Base Camp Brisbane: Day Trips from Queensland’s Capital
29 January 2014
Visitors to Brisbane are spoiled for choice when it comes to day-trips. In less than two hours, an exciting destination awaits in every direction. Here are just a few ideas of what to do heading north, east, south and west from Queensland’s capital. Head North – Sunshine Coast
Think white sandy beaches and gentle surf. Think a little bit farmland – sugar cane and pineapples. Mix in a little bit artsy boutique and chic dining in sidewalk cafes or old Queenslanders. Add a touch of rainforest, and you have the Sunshine Coast. An easy 90-minute drive north of Brisbane, the Sunshine Coast is where chilly “southerners” from Melbourne and Sydney come to warm up in winter, and where Brisbanites head to cool down in summer.
Hastings Street on Main Beach is the heart of town. Here, resort-wear boutiques sell that must-have kaftan or to-die-for jewelled sandals to well-heeled customers. Breezy cafes serve colourful salads made from avocadoes straight from the trees. Koalas gaze lazily down on walkers in Noosa National Park, a stroll away up on the point. Here, walking trails afford spectacular vistas of the ocean. Crowds too much? Nip over to Sunshine Beach. It’s a five-minute car ride from Hastings Street but a five-decade trip back in time. This is Noosa before it got style-cred. A wide, unspoilt beach, Sunshine Beach has loads of sunbathing and surfing room, yet the coffee is 21st century.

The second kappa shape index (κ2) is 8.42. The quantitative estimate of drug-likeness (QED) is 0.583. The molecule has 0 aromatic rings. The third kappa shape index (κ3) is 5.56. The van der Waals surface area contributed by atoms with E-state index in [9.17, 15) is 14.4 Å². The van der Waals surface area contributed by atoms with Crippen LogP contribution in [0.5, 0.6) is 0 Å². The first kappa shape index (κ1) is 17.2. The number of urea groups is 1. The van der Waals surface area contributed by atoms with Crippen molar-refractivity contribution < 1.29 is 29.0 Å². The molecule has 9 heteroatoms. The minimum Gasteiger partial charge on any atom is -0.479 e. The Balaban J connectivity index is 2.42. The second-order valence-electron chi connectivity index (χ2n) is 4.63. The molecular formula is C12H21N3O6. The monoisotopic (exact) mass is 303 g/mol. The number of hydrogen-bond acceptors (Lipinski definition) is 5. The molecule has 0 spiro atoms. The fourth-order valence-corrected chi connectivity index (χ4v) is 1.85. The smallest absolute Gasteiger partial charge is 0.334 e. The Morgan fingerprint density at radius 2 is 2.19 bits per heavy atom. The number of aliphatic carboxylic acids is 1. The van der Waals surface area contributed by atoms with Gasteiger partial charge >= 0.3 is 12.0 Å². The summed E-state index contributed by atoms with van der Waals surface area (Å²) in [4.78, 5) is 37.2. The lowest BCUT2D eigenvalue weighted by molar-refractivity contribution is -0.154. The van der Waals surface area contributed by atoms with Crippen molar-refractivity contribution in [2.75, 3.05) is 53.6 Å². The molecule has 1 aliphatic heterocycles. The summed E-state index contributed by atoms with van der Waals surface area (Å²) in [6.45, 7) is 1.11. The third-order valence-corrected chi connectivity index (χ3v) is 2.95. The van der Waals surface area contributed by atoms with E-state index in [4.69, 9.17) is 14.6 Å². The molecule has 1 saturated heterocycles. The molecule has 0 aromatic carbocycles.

Noosa’s fresh produce and funky artisans are renowned. It is no surprise that Noosa Farmers’ Market is No. 1 market in Australia, according to review website, TripAdvisor. The famous Eumundi Markets in the small farming town of that name ranked number 4, loved for their huge array of jewellery, homewares, fresh-baked bread, and more.
Up in Noosa’s hinterland is a cute chain of mountaintop villages with stunning views back down to the coast. Pick up fresh peaches and macadamias at the roadside honesty stalls, call in for crafts in Montville and Maleny, and rest at Mary Cairncross Park, where the volcanic Glasshouse Mountains rise from the plain at your feet.
Life is not all food and lazing on the Sunshine Coast, unless you want it to be. Kayak, kite-board, 4WD, cruise the Everglades, rock-climb, sail, fish, scuba-dive – it’s all here. Watch crocs feed at Steve Irwin’s Australia Zoo, or get kissed by a seal at Underwater World aquarium. Take the kids to the go-kart track or the maze. The Big Pineapple has had a makeover, great for little children.
Head East – Moreton and North Stradbroke Islands
Not even all Brisbane-dwellers know about Moreton Island. It’s that well-kept a secret. A 75-minute ferry ride from the city on a high-speed catamaran, this sand island is 98% National Park. It is a land of endless beaches, clear blue water, and the only roads are sand. In fact, the island’s sand dunes are one of its main attractions for four-wheel-drivers and sand-boarders.